Additionally, you may want to include a few days supply of any medications your family needs and copies of your passports and other important documents. An emergency toilet (防災用トイレ / bousaiyou toire or 非常用トイレ / hijouyou toire) also wouldn’t go amiss in the event water supplies are cut off.
Know your local hazards and evacuation centers
Forewarned is forearmed, as they say. Knowing whether the area you live in is at risk for tsunamis, landslides, or liquefaction should inform your evacuation plans. You can check this information online at the Ministry of Land, Infrastructure and Tourism’s hazard map portal. Unfortunately, the service is only available in Japanese. Another option is to visit your local city hall and ask for a copy of the hazard map (ハザードマップ).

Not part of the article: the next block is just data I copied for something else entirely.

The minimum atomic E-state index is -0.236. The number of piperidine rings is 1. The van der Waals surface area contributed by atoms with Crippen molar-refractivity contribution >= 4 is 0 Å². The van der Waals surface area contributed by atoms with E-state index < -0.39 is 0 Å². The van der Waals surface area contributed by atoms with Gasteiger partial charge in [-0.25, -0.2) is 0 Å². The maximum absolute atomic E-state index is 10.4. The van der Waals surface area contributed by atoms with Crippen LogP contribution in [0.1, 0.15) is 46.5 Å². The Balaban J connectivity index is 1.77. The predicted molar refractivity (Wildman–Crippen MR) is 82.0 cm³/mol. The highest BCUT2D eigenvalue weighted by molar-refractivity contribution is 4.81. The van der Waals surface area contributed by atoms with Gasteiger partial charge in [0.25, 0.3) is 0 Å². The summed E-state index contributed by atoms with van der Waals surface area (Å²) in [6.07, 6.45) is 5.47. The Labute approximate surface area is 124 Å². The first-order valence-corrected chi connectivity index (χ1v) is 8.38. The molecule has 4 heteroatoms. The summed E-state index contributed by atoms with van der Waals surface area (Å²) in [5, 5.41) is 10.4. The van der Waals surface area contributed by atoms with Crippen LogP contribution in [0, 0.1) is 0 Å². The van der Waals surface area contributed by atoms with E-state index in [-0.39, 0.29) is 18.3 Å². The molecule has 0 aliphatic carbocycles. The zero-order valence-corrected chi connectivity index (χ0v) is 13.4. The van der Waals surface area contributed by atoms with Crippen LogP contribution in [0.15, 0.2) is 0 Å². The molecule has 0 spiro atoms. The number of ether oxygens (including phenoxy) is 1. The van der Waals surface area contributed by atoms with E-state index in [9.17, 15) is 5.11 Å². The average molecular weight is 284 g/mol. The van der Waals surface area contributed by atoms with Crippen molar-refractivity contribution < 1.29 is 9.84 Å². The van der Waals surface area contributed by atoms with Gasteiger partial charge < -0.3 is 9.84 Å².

Another important thing to check is the location of your nearest evacuation centers, often a park or school and usually indicated with a green sign with a little running figure. There are actually two different types: an evacuation area (a temporary place to flee from immediate danger) and an evacuation center (a place where you can stay if your home has been deemed unsafe).
You can find the evacuation locations nearest you on Tokyo’s disaster prevention map, which also has up-to-date info on where evacuation warnings have been issued. Be sure to confirm your fastest and safest routes in advance.
Make a disaster plan